Format

Send to

Choose Destination
Physiol Behav. 2018 Oct 1;194:233-238. doi: 10.1016/j.physbeh.2018.06.004. Epub 2018 Jun 7.

How does drinking water affect attention and memory? The effect of mouth rinsing and mouth drying on children's performance.

Author information

1
School of Psychology, University of East London, Stratford Campus, Water Lane, London E15 4LZ, UK. Electronic address: c.edmonds@uel.ac.uk.
2
School of Psychology, University of East London, Stratford Campus, Water Lane, London E15 4LZ, UK.
3
Department of Psychology, University of Westminster, 309 Regent Street, London W1B 2UW, UK.

Abstract

There is general consensus that drinking water facilitates certain cognitive processes. However, it is not yet known what mechanism underlies the effect of drinking on performance and these may be different for different cognitive processes. We sought to elucidate the mechanisms involved by establishing at what stage of the drinking process cognitive performance is influenced. We examined the effect of mouth rinsing and mouth drying on subjective thirst and mood, visual attention and short term memory in children. Data are reported from 24 children aged 9- to 10-years. Children's performance was assessed in three conditions - mouth drying, mouth rinsing and a control (no intervention). In each condition they were assessed twice - at baseline, before intervention, and 20 min later at test. Mouth rinsing improved visual attention performance, but not short term memory, mood or subjective thirst. The effects of mouth drying were more equivocal. The selective nature of the results is consistent with suggestions that different domains of cognition are influenced by different mechanisms.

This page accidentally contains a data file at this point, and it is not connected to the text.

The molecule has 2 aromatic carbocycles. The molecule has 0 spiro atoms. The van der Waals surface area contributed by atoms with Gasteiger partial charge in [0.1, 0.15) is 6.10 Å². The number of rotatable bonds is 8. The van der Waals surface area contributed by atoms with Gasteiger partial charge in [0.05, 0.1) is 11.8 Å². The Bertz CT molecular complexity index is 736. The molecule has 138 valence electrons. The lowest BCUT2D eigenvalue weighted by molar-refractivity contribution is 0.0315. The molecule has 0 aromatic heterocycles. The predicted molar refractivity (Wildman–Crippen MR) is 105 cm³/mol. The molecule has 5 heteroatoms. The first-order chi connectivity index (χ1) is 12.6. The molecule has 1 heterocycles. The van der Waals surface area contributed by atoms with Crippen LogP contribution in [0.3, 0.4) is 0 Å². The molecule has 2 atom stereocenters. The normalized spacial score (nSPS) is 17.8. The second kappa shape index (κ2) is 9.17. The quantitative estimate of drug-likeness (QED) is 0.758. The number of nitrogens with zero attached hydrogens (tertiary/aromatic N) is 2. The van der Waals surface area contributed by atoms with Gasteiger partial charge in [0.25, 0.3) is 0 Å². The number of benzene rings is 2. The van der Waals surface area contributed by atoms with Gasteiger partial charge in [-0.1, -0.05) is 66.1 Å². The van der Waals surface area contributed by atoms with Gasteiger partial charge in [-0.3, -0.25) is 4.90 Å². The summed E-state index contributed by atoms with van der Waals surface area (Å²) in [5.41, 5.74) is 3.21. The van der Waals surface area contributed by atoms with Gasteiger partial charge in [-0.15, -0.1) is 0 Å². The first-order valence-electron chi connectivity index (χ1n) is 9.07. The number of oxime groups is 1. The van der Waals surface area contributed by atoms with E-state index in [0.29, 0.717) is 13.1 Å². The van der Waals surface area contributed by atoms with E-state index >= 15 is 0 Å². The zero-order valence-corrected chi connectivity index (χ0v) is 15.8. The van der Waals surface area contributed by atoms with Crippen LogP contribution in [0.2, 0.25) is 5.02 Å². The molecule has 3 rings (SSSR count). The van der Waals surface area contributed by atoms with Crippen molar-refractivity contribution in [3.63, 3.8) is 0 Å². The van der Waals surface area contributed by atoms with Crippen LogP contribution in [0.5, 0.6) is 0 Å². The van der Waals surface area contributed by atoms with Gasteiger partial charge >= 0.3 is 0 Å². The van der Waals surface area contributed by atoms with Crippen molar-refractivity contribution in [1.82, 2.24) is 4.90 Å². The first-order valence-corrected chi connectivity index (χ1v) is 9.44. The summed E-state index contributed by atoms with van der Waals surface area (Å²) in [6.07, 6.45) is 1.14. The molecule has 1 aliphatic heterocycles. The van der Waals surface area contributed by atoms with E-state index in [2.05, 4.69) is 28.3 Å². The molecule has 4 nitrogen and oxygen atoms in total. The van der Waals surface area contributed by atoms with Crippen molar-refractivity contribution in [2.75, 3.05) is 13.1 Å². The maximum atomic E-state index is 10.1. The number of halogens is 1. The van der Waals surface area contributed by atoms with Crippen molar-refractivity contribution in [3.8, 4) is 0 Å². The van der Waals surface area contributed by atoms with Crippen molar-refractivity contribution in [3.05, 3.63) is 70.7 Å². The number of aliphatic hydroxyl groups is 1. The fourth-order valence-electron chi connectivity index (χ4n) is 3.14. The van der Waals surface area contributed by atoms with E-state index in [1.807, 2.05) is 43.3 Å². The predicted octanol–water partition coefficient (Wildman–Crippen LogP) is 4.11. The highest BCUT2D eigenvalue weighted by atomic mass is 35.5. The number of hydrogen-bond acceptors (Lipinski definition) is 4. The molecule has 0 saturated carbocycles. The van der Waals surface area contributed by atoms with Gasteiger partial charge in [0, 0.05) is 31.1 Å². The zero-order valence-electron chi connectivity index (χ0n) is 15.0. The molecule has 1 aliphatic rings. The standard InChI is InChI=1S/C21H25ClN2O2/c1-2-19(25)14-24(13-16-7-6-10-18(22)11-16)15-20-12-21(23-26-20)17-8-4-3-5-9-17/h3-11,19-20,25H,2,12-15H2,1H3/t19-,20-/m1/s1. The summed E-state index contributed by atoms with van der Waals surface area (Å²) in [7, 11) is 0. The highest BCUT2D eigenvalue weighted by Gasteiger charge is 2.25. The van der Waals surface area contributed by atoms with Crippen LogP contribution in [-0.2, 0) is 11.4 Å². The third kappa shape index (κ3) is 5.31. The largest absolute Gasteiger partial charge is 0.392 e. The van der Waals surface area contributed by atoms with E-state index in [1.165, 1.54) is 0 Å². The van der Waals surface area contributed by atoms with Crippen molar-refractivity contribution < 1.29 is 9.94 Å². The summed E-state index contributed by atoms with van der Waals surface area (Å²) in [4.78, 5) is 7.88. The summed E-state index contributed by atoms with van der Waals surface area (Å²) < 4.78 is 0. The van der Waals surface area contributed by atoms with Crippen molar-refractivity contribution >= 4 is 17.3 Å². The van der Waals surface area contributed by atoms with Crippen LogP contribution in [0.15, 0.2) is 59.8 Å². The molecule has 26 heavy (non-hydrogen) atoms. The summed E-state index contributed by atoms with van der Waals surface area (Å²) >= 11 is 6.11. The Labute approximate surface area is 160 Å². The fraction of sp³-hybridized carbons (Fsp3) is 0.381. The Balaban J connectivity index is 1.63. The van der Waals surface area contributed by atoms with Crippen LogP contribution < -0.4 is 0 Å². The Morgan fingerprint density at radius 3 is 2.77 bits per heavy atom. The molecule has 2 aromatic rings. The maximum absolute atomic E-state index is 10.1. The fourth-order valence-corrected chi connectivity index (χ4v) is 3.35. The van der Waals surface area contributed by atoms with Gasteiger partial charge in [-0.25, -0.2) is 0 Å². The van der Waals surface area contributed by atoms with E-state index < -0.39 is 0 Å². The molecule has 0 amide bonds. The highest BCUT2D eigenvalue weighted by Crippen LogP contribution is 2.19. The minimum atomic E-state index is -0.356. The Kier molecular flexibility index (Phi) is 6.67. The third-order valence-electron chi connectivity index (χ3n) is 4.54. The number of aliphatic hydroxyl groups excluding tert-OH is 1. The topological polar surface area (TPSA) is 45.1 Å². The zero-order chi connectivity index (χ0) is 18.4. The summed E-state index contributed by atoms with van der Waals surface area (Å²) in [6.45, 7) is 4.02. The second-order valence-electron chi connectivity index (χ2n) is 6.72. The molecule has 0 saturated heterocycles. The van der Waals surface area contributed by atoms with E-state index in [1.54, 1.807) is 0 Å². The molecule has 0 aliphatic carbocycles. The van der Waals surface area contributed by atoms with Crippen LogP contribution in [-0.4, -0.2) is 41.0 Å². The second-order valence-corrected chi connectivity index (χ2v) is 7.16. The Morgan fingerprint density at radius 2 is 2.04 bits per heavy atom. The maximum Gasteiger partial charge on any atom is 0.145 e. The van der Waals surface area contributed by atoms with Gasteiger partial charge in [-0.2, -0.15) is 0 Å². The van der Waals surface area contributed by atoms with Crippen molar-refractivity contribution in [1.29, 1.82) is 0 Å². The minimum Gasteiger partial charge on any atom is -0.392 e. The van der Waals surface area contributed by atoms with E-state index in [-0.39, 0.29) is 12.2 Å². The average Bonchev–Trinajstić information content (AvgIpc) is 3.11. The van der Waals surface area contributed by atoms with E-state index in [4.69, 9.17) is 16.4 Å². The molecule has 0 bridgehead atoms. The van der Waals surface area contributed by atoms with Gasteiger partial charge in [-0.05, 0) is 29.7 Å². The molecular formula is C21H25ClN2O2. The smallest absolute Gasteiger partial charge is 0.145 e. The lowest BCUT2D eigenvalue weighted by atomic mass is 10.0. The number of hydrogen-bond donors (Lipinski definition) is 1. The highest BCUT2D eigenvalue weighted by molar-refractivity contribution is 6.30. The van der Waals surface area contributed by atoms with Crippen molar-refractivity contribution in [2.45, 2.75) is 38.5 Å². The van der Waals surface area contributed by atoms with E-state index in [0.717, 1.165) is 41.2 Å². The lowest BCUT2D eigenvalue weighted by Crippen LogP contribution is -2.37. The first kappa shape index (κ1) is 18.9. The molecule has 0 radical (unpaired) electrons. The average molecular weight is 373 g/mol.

KEYWORDS:

Cognition; Drinking; Mood; Performance; Thirst; Water

PMID:
29885324
DOI:
10.1016/j.physbeh.2018.06.004
[Indexed for MEDLINE]

Supplemental Content

Full text links

Icon for Elsevier Science
Loading ...
Support Center